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Welfare Assessment of Dairy Cows in Small Farms in Bangladesh

Centre for Animal Welfare and Ethics, School of Veterinary Science, The University of Queensland, Gatton 4343, Australia
Department of Medicine, Faculty of Veterinary Science, Bangladesh Agricultural University, Mymensingh 2202, Bangladesh
Author to whom correspondence should be addressed.
Animals 2020, 10(3), 394;
Received: 10 February 2020 / Revised: 26 February 2020 / Accepted: 26 February 2020 / Published: 28 February 2020
(This article belongs to the Section Animal Welfare)
Welfare assessment is common in large, intensive dairy farms in the developed world, but has been little explored in small dairy farms in developing countries. We utilized and modified parts of an assessment protocol used for large farms to survey hunger, injuries, and disease as important components of the welfare of dairy cows in 70 small farms in Bangladesh. The incidence of body lesions was relatively high, but few cows were lame, compared with most surveys of intensive dairy farms in developed countries. Cows with common dairy diseases were thinner and produced less milk. Few farmers understood the concept of animal welfare and most did not vaccinate their cows against common diseases. We conclude that there were some similar problems in the Bangladeshi farms to those observed in large, intensive dairy farms, but also some differences. We suggest that it would be beneficial to improve the floors, bedding, and health status of cows, which would both increase their productivity and welfare.
Protocols for assessing the welfare of dairy cows in large scale intensive dairy systems in the developed world have been used extensively. Little attention has been paid to the use of similar welfare assessment protocols for small dairy enterprises in developing countries. We modified part of the standard assessment protocol and used it to assess aspects of the welfare of dairy cows in a field survey of 70 small farms in the Sirajgonj district of Bangladesh. Welfare indicators selected were mainly those of health and economic importance, such as lameness, lesions on the body and limbs, cleanliness levels, milk yield, and body condition. The study included physical examination of 700 cows and use of a structured questionnaire to collect data on health and management practices and farmers’ perspectives about animal welfare. Mean milk yield, averaged across farms, was 10.3 L/d (range 6.3–14.2) and body condition assessment indicated that cows were, on average, thin. Hygiene management was often poor, with soiling of body parts with faeces. The prevalence of lameness, at 4.3%, was less than has commonly been observed in larger, more intensive dairy farms, but body injuries were commonly detected at the carpal and hock joints (56 and 51% of cows, respectively). This suggests that floors and/or bedding to lie on were inadequate. Many farmers did not follow routine vaccination and deworming schedules (63% and 31%, respectively) and farmers were not generally aware of the concept of animal welfare. The study demonstrates some similar welfare issues to those that have been commonly identified in large, intensive units, but also some differences, in particular a failure to provide good floors, bedding, and basic health care. View Full-Text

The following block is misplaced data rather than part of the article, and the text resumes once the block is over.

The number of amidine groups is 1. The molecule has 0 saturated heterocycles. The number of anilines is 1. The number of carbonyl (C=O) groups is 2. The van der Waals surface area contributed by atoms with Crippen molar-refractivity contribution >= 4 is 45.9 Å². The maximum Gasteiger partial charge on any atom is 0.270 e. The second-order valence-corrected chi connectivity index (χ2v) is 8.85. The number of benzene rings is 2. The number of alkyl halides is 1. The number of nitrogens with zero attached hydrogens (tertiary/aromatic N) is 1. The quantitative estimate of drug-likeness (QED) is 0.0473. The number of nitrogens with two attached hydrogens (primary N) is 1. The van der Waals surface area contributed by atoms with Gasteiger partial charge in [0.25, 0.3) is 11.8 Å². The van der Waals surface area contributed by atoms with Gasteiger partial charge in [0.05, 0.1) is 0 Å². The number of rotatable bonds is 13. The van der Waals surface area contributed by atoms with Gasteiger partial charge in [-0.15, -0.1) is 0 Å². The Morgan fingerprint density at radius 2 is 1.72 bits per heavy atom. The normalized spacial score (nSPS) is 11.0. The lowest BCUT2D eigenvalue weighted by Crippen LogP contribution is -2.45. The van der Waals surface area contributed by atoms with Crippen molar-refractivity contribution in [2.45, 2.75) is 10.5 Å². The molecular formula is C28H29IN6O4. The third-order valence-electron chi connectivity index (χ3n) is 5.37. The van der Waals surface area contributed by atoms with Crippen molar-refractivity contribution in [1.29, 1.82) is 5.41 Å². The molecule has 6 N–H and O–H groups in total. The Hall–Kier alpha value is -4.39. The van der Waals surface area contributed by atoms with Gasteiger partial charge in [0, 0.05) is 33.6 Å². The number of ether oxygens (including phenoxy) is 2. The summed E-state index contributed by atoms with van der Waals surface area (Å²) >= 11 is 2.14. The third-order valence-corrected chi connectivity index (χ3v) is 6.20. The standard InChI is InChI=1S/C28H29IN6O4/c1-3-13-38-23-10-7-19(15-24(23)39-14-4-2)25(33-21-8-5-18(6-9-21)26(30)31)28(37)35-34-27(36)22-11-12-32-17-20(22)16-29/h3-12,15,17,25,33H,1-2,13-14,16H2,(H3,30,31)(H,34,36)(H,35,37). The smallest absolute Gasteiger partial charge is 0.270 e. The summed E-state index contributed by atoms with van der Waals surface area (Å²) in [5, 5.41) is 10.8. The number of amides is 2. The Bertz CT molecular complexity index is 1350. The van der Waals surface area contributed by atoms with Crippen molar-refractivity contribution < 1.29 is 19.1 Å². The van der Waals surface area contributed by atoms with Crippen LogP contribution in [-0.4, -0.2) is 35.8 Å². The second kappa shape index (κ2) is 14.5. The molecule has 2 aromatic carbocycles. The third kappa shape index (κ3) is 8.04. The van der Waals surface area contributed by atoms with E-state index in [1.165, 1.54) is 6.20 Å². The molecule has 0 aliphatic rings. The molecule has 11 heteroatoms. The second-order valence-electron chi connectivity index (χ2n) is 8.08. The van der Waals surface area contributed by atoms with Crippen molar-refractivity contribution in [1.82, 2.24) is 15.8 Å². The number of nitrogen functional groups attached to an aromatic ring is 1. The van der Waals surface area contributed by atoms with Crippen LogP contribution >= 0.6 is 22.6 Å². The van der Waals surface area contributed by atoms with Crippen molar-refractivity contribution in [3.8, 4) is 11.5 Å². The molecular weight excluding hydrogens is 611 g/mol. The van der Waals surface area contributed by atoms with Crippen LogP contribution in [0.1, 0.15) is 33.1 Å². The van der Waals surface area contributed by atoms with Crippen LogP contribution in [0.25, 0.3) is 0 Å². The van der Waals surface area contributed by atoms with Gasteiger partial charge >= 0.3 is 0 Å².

Keywords: body condition score; milk yield; welfare assessment; dairy cow; Bangladesh body condition score; milk yield; welfare assessment; dairy cow; Bangladesh
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MDPI and ACS Style

Islam, M.A.; Sharma, A.; Ahsan, S.; Mazumdar, S.; Rudra, K.C.; Phillips, C.J.C. Welfare Assessment of Dairy Cows in Small Farms in Bangladesh. Animals 2020, 10, 394.

AMA Style

Islam MA, Sharma A, Ahsan S, Mazumdar S, Rudra KC, Phillips CJC. Welfare Assessment of Dairy Cows in Small Farms in Bangladesh. Animals. 2020; 10(3):394.

Chicago/Turabian Style

Islam, M. A., Arvind Sharma, S. Ahsan, S. Mazumdar, K.C Rudra, and Clive J.C. Phillips 2020. "Welfare Assessment of Dairy Cows in Small Farms in Bangladesh" Animals 10, no. 3: 394.

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